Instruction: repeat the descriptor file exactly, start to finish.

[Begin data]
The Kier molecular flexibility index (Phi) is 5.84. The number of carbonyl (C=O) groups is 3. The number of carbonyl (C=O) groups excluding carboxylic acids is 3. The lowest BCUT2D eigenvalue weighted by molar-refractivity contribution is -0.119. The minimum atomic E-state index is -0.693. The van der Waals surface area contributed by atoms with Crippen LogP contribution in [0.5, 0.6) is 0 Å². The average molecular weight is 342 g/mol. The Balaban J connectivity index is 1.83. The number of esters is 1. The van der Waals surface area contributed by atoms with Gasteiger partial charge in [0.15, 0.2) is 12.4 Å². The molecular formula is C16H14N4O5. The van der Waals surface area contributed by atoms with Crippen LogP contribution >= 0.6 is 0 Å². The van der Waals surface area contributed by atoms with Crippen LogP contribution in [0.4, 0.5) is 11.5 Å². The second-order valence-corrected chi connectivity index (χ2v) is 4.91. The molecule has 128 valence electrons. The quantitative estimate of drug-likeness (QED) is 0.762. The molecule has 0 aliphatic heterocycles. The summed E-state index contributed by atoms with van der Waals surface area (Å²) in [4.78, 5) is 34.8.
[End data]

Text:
The Kier molecular flexibility index (Phi) is 5.84. The number of carbonyl (C=O) groups is 3. The number of carbonyl (C=O) groups excluding carboxylic acids is 3. The lowest BCUT2D eigenvalue weighted by molar-refractivity contribution is -0.119. The minimum atomic E-state index is -0.693. The van der Waals surface area contributed by atoms with Crippen LogP contribution in [0.5, 0.6) is 0 Å². The average molecular weight is 342 g/mol. The Balaban J connectivity index is 1.83. The number of esters is 1. The van der Waals surface area contributed by atoms with Gasteiger partial charge in [0.15, 0.2) is 12.4 Å². The molecular formula is C16H14N4O5. The van der Waals surface area contributed by atoms with Crippen LogP contribution >= 0.6 is 0 Å². The van der Waals surface area contributed by atoms with Crippen LogP contribution in [0.4, 0.5) is 11.5 Å². The second-order valence-corrected chi connectivity index (χ2v) is 4.91. The molecule has 128 valence electrons. The quantitative estimate of drug-likeness (QED) is 0.762. The molecule has 0 aliphatic heterocycles. The summed E-state index contributed by atoms with van der Waals surface area (Å²) in [4.78, 5) is 34.8.